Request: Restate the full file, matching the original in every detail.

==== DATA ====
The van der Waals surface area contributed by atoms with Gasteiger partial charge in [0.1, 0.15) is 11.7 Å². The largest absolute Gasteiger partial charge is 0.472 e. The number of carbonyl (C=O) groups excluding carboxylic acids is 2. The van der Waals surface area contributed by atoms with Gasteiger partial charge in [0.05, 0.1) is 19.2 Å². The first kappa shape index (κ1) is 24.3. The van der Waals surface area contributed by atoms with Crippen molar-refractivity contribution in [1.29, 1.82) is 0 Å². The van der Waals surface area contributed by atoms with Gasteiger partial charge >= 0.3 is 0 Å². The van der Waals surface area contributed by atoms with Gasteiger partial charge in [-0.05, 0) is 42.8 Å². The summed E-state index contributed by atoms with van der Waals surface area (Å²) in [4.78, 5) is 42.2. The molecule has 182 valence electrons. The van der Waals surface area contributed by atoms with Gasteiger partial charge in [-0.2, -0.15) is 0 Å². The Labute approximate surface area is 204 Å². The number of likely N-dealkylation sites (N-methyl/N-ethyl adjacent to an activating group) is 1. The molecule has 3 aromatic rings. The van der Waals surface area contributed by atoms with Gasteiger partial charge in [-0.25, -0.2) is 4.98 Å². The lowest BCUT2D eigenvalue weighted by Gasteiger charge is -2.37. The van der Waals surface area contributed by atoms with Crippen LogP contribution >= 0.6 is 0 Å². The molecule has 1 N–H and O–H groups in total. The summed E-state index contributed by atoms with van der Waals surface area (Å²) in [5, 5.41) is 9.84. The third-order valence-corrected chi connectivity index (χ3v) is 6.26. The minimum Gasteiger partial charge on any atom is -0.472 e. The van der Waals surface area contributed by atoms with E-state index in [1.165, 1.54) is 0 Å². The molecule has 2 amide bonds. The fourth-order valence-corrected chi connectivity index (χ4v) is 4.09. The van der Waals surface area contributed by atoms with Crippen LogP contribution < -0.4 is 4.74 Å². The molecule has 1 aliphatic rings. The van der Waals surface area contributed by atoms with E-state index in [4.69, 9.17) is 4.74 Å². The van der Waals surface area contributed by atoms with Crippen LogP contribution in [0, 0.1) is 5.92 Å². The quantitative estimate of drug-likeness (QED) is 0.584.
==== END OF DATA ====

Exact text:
The van der Waals surface area contributed by atoms with Gasteiger partial charge in [0.1, 0.15) is 11.7 Å². The largest absolute Gasteiger partial charge is 0.472 e. The number of carbonyl (C=O) groups excluding carboxylic acids is 2. The van der Waals surface area contributed by atoms with Gasteiger partial charge in [0.05, 0.1) is 19.2 Å². The first kappa shape index (κ1) is 24.3. The van der Waals surface area contributed by atoms with Crippen molar-refractivity contribution in [1.29, 1.82) is 0 Å². The van der Waals surface area contributed by atoms with Gasteiger partial charge >= 0.3 is 0 Å². The van der Waals surface area contributed by atoms with Gasteiger partial charge in [-0.05, 0) is 42.8 Å². The summed E-state index contributed by atoms with van der Waals surface area (Å²) in [4.78, 5) is 42.2. The molecule has 182 valence electrons. The van der Waals surface area contributed by atoms with Gasteiger partial charge in [-0.2, -0.15) is 0 Å². The Labute approximate surface area is 204 Å². The number of likely N-dealkylation sites (N-methyl/N-ethyl adjacent to an activating group) is 1. The molecule has 3 aromatic rings. The van der Waals surface area contributed by atoms with Gasteiger partial charge in [-0.25, -0.2) is 4.98 Å². The lowest BCUT2D eigenvalue weighted by Gasteiger charge is -2.37. The van der Waals surface area contributed by atoms with Crippen LogP contribution >= 0.6 is 0 Å². The molecule has 1 N–H and O–H groups in total. The summed E-state index contributed by atoms with van der Waals surface area (Å²) in [5, 5.41) is 9.84. The third-order valence-corrected chi connectivity index (χ3v) is 6.26. The minimum Gasteiger partial charge on any atom is -0.472 e. The van der Waals surface area contributed by atoms with E-state index in [1.165, 1.54) is 0 Å². The molecule has 2 amide bonds. The fourth-order valence-corrected chi connectivity index (χ4v) is 4.09. The van der Waals surface area contributed by atoms with Crippen LogP contribution < -0.4 is 4.74 Å². The molecule has 1 aliphatic rings. The van der Waals surface area contributed by atoms with E-state index in [4.69, 9.17) is 4.74 Å². The van der Waals surface area contributed by atoms with Crippen LogP contribution in [0, 0.1) is 5.92 Å². The quantitative estimate of drug-likeness (QED) is 0.584.